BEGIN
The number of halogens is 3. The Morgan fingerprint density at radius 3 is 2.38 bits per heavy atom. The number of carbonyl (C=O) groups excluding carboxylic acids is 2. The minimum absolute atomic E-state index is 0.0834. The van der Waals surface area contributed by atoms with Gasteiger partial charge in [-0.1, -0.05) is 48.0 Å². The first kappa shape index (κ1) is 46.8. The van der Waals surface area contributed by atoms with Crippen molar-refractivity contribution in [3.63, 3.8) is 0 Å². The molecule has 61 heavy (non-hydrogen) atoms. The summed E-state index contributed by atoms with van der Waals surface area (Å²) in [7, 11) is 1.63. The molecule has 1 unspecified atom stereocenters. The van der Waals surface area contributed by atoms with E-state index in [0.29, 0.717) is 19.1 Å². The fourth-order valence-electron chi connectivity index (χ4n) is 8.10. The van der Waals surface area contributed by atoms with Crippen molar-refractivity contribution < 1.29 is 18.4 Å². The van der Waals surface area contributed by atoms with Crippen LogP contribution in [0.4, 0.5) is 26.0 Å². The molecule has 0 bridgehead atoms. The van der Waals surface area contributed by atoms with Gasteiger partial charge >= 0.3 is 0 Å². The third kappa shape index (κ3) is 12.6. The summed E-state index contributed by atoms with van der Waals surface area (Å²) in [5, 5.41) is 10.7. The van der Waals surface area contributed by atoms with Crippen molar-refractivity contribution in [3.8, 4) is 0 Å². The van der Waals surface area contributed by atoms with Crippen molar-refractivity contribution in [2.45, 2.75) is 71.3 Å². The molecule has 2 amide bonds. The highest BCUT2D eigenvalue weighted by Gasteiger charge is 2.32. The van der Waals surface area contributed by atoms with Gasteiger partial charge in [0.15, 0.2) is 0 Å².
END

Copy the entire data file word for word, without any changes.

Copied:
The number of halogens is 3. The Morgan fingerprint density at radius 3 is 2.38 bits per heavy atom. The number of carbonyl (C=O) groups excluding carboxylic acids is 2. The minimum absolute atomic E-state index is 0.0834. The van der Waals surface area contributed by atoms with Gasteiger partial charge in [-0.1, -0.05) is 48.0 Å². The first kappa shape index (κ1) is 46.8. The van der Waals surface area contributed by atoms with Crippen molar-refractivity contribution in [3.63, 3.8) is 0 Å². The molecule has 61 heavy (non-hydrogen) atoms. The summed E-state index contributed by atoms with van der Waals surface area (Å²) in [7, 11) is 1.63. The molecule has 1 unspecified atom stereocenters. The van der Waals surface area contributed by atoms with E-state index in [0.29, 0.717) is 19.1 Å². The fourth-order valence-electron chi connectivity index (χ4n) is 8.10. The van der Waals surface area contributed by atoms with Crippen molar-refractivity contribution < 1.29 is 18.4 Å². The van der Waals surface area contributed by atoms with Crippen LogP contribution in [0.4, 0.5) is 26.0 Å². The molecule has 0 bridgehead atoms. The van der Waals surface area contributed by atoms with Gasteiger partial charge >= 0.3 is 0 Å². The third kappa shape index (κ3) is 12.6. The summed E-state index contributed by atoms with van der Waals surface area (Å²) in [5, 5.41) is 10.7. The van der Waals surface area contributed by atoms with Crippen molar-refractivity contribution in [3.8, 4) is 0 Å². The van der Waals surface area contributed by atoms with Crippen molar-refractivity contribution in [2.45, 2.75) is 71.3 Å². The molecule has 2 amide bonds. The highest BCUT2D eigenvalue weighted by Gasteiger charge is 2.32. The van der Waals surface area contributed by atoms with Gasteiger partial charge in [0.15, 0.2) is 0 Å².